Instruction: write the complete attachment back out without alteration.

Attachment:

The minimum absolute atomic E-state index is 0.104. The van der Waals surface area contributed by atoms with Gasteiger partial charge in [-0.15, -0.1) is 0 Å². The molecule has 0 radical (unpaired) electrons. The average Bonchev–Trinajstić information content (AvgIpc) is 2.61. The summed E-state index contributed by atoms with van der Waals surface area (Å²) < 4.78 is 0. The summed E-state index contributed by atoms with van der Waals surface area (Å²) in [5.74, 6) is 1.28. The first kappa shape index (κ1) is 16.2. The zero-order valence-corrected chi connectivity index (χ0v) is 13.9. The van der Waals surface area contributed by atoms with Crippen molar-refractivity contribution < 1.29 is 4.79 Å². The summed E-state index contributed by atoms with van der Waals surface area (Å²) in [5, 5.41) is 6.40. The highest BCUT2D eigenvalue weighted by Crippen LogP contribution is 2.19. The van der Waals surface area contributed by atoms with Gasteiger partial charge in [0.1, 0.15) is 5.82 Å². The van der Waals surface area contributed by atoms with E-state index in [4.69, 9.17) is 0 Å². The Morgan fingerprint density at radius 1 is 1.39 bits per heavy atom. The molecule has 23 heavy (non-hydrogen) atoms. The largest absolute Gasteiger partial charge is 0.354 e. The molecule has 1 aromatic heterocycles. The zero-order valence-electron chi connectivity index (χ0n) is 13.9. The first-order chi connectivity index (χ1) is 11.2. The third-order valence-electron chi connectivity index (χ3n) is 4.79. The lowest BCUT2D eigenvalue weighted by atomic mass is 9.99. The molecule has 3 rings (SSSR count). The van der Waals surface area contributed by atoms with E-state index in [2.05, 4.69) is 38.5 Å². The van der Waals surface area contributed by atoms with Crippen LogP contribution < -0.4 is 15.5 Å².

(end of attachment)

The minimum absolute atomic E-state index is 0.104. The van der Waals surface area contributed by atoms with Gasteiger partial charge in [-0.15, -0.1) is 0 Å². The molecule has 0 radical (unpaired) electrons. The average Bonchev–Trinajstić information content (AvgIpc) is 2.61. The summed E-state index contributed by atoms with van der Waals surface area (Å²) < 4.78 is 0. The summed E-state index contributed by atoms with van der Waals surface area (Å²) in [5.74, 6) is 1.28. The first kappa shape index (κ1) is 16.2. The zero-order valence-corrected chi connectivity index (χ0v) is 13.9. The van der Waals surface area contributed by atoms with Crippen molar-refractivity contribution < 1.29 is 4.79 Å². The summed E-state index contributed by atoms with van der Waals surface area (Å²) in [5, 5.41) is 6.40. The highest BCUT2D eigenvalue weighted by Crippen LogP contribution is 2.19. The van der Waals surface area contributed by atoms with Gasteiger partial charge in [0.1, 0.15) is 5.82 Å². The van der Waals surface area contributed by atoms with E-state index in [4.69, 9.17) is 0 Å². The Morgan fingerprint density at radius 1 is 1.39 bits per heavy atom. The molecule has 23 heavy (non-hydrogen) atoms. The largest absolute Gasteiger partial charge is 0.354 e. The molecule has 1 aromatic heterocycles. The zero-order valence-electron chi connectivity index (χ0n) is 13.9. The first-order chi connectivity index (χ1) is 11.2. The third-order valence-electron chi connectivity index (χ3n) is 4.79. The lowest BCUT2D eigenvalue weighted by atomic mass is 9.99. The molecule has 3 rings (SSSR count). The van der Waals surface area contributed by atoms with E-state index in [2.05, 4.69) is 38.5 Å². The van der Waals surface area contributed by atoms with Crippen LogP contribution < -0.4 is 15.5 Å².